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Technology Google Home can now tell who's talking

11:46  21 april  2017
11:46  21 april  2017 Source:   usatoday.com

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Among the first things you might ask the cloud-based voice activated Google Assistant inside Google Home is to “ tell me about my day.” This week on Talking Tech — Phil, Clips & Ring. Could you quit social media? Your answer may depend on your age.

Google Home can now tell who ' s talking to it Google Home now supports multiple users Google says it's tapping into its neural network to recognize up to six voices in a house will need to register with Google Home first, so that the assistant can understand who ' s talking .

  Google Home can now tell who's talking © Provided by USA Today

Among the first things you might ask the cloud-based voice activated Google Assistant inside Google Home is to “tell me about my day.” Google Assistant will then rattle off the local weather, upcoming appointments, and connect you to preferred news sources.

Until now, though, the standalone artificial intelligence-infused $129 speaker--Google’s rival to Amazon’s popular Alexa voice-based Echo speaker--couldn’t distinguish your voice from that of a spouse, partner or roommate.

Heck, they want to hear about their day too.

On Wednesday, Google began rolling out a feature to remedy the situation in households with a shared Google Home unit: the ability for up to six people to connect their account to that unit and, following a brief training period, have the speaker recognize each person’s voice independently. Google Home can then deliver their commute times, calendars, playlists, and so on--not yours.

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Among the first things you might ask the cloud-based voice activated Google Assistant inside Google Home is to “ tell me about my day.” Google Home can then deliver their commute times, calendars, playlists, and so on–not yours.

The smart assistant is now able to support linking different accounts to one Google Home , allowing the artificially intelligent assistant to distinguish who is talking to it. For instance, you can ask your Google Home to tell you what' s on your calendar for the day.

It’s a welcome feature that addresses a potential nuisance--and is a stunt Alexa can’t yet pull off on Echo devices, though I'm sure Amazon is at work trying.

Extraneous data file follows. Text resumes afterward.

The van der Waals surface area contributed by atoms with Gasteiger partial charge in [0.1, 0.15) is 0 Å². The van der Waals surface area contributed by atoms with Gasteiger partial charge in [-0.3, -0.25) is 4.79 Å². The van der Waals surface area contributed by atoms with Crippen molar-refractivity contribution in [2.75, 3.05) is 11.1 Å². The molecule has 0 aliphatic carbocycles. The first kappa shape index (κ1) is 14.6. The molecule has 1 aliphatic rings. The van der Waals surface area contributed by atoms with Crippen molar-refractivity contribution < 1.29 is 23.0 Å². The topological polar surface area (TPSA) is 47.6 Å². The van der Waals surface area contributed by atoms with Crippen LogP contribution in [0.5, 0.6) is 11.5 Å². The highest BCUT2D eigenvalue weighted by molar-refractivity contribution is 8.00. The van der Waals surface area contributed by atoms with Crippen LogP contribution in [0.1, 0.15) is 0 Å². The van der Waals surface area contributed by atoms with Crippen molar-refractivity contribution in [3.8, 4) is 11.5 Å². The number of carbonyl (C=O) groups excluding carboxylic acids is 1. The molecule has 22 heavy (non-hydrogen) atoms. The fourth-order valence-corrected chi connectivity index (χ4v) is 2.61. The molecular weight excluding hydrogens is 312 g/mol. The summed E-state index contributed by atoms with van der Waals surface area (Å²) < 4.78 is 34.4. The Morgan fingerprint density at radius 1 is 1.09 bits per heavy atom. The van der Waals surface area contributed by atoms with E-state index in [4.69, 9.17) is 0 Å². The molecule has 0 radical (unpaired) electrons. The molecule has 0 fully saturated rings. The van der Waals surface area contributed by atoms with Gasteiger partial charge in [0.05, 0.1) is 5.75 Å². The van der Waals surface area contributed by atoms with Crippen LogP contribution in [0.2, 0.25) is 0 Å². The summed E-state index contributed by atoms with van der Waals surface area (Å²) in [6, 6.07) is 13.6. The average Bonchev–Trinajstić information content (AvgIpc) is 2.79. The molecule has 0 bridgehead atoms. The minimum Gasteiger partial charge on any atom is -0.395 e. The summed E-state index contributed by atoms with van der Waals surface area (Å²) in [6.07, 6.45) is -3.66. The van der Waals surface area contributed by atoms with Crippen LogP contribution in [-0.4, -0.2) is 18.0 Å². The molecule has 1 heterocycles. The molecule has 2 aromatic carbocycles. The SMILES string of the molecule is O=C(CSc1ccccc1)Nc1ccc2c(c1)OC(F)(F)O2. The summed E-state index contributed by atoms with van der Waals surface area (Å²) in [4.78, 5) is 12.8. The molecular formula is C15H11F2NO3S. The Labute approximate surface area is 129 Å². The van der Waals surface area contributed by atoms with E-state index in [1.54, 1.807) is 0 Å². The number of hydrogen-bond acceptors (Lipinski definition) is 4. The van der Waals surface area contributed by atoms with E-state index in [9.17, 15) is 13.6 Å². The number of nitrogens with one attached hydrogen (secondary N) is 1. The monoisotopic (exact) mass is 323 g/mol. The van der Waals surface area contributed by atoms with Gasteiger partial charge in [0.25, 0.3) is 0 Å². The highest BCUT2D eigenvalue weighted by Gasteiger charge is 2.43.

Google Home can now tell who's talking © Provided by USA Today

You’ll need the latest Google Home app to get started. Then, look for a card that says “multi-user is available” and if you can’t find it, click the icon in the upper right to locate your connected devices, and make sure to link your account.

Google asks you to train your voice by saying the phrases, “Ok Google” and “Hey Google” twice each.  The way Google explains it, the phrases are analyzed by a neural network which can detect certain characteristics of each voice. From then on, any time you say "Ok Google" or "Hey Google" to your Google Home, the neural network will compare the sound of your voice to its previous analysis to determine if it is you speaking or not, a comparison Google claims takes place in a matter of milliseconds.

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In other words, once configured, Google Home can tell who ’ s talking , and will tailor its responses to that person’s preferences. Google is rolling out the feature to US users now , and says it will come to the UK “in the coming months,” according to a post on the company’s blog.

An award-winning team of journalists, designers, and videographers who tell brand stories through Fast Company' s distinctive lens. Now Google Home can make sure it’ s talking to the right person before it grants access to personal information, making it more practical for families and roommates.

Google shows off how it works in this promotional Google Home video.

A few things to keep in mind: If you have more than one Google Home in your house, you’ll have to set up each one independently even if you share the same network; voice training is local to the device.  The feature doesn’t work on smartphones that incorporate the Google Assistant either, though phones of course are more personal anyway.

Google also adds that the feature is not available for kids under 13.

The feature rollout comes to the U.S. first and will expand to the U.K. in coming months, Google says.

I’m eager to test it out with family members in my house, and will update this post if I encounter any snags or surprises.

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